The Chicano Moratorium movement of Aug. 29, 1970, was built up from years of frustration among community members who united against educational and social inequalities, with emphasis on the disproportionate percentage of Chicanos killed daily in the war. Today, Chicanos and Latinos continue to celebrate and remember the moratorium.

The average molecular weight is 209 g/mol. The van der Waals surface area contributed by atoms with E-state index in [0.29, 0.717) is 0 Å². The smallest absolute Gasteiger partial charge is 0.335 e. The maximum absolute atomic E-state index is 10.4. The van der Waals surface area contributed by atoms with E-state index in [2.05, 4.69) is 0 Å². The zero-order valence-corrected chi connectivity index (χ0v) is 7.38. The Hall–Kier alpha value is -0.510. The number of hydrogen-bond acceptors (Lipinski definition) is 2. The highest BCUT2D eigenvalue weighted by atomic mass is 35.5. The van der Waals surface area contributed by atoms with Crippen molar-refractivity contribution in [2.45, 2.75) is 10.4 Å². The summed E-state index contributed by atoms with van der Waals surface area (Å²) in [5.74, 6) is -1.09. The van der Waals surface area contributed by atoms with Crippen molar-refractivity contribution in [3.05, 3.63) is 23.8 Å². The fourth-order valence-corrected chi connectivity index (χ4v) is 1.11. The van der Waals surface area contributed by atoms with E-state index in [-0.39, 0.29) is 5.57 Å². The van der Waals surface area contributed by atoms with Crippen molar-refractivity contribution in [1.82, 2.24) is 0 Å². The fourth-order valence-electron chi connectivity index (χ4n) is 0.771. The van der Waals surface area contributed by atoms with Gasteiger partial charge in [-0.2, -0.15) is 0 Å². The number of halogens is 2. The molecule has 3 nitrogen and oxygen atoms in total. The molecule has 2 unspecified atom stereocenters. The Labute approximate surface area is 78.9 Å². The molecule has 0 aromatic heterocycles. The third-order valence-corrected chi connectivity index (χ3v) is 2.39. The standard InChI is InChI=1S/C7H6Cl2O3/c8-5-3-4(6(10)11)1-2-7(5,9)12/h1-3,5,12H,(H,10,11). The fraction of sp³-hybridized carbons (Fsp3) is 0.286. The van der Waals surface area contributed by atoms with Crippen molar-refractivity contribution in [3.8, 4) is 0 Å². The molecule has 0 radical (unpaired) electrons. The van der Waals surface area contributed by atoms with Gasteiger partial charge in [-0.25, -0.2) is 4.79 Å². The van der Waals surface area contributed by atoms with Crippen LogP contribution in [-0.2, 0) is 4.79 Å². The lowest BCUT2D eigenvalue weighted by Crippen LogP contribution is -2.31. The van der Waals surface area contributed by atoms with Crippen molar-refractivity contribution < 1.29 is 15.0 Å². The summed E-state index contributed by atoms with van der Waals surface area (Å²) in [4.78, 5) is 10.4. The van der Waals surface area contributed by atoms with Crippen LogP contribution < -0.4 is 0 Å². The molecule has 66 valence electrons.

On March 23, 1979, Roberto Rodriguez was a young photojournalist on assignment when he was severely beaten by law enforcement officers in his East Los Angeles neighborhood along Whittier Boulevard, this while photographing an incident of police violence. He was criminally charged with assaulting four deputies with a deadly weapon with a total of eight charges. He would go on to win his criminal trial and then, seven years later, won a lawsuit against the Los Angeles County Sheriff’s Department. Born in Aguascalientes, Mexico, and raised in East Los Angeles, Roberto apparently died July 31 while living in Mexico’s sacred Teotihuacan. The symptom of his untimely death is a reported heart attack. Yet, the root cause of his sudden death occurred 44 years on East Los Angeles’ Whittier Boulevard—the capital of lowrider cruising—when the cops brutally assaulted him.